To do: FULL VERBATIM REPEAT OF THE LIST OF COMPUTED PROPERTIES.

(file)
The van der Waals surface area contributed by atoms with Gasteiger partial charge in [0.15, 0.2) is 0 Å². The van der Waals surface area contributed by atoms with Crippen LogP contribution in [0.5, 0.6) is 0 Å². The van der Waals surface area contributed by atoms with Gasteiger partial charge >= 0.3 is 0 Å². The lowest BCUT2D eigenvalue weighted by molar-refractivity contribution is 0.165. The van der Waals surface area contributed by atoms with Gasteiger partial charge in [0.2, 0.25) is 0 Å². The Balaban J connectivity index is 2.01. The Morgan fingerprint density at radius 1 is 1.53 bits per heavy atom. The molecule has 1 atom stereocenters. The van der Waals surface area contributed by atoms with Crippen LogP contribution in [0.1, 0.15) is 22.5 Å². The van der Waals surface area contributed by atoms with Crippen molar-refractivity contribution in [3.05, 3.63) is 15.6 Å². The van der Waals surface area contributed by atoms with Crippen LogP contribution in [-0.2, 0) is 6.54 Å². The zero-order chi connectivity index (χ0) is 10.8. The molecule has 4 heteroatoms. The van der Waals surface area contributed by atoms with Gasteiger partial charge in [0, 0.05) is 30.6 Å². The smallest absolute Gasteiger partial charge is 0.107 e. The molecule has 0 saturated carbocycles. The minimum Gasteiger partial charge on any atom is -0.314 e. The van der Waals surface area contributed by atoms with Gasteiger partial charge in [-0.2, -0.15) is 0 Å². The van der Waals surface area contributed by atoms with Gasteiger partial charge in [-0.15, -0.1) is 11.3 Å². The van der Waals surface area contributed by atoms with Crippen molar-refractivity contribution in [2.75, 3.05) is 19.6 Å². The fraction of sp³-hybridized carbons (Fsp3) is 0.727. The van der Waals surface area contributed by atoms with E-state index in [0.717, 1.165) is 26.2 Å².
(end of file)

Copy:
The van der Waals surface area contributed by atoms with Gasteiger partial charge in [0.15, 0.2) is 0 Å². The van der Waals surface area contributed by atoms with Crippen LogP contribution in [0.5, 0.6) is 0 Å². The van der Waals surface area contributed by atoms with Gasteiger partial charge >= 0.3 is 0 Å². The lowest BCUT2D eigenvalue weighted by molar-refractivity contribution is 0.165. The van der Waals surface area contributed by atoms with Gasteiger partial charge in [0.2, 0.25) is 0 Å². The Balaban J connectivity index is 2.01. The Morgan fingerprint density at radius 1 is 1.53 bits per heavy atom. The molecule has 1 atom stereocenters. The van der Waals surface area contributed by atoms with Crippen LogP contribution in [0.1, 0.15) is 22.5 Å². The van der Waals surface area contributed by atoms with Crippen molar-refractivity contribution in [3.05, 3.63) is 15.6 Å². The van der Waals surface area contributed by atoms with Crippen LogP contribution in [-0.2, 0) is 6.54 Å². The zero-order chi connectivity index (χ0) is 10.8. The molecule has 4 heteroatoms. The van der Waals surface area contributed by atoms with Gasteiger partial charge in [0, 0.05) is 30.6 Å². The smallest absolute Gasteiger partial charge is 0.107 e. The molecule has 0 saturated carbocycles. The minimum Gasteiger partial charge on any atom is -0.314 e. The van der Waals surface area contributed by atoms with Gasteiger partial charge in [-0.2, -0.15) is 0 Å². The van der Waals surface area contributed by atoms with Gasteiger partial charge in [-0.15, -0.1) is 11.3 Å². The van der Waals surface area contributed by atoms with Crippen molar-refractivity contribution in [2.75, 3.05) is 19.6 Å². The fraction of sp³-hybridized carbons (Fsp3) is 0.727. The van der Waals surface area contributed by atoms with E-state index in [0.717, 1.165) is 26.2 Å².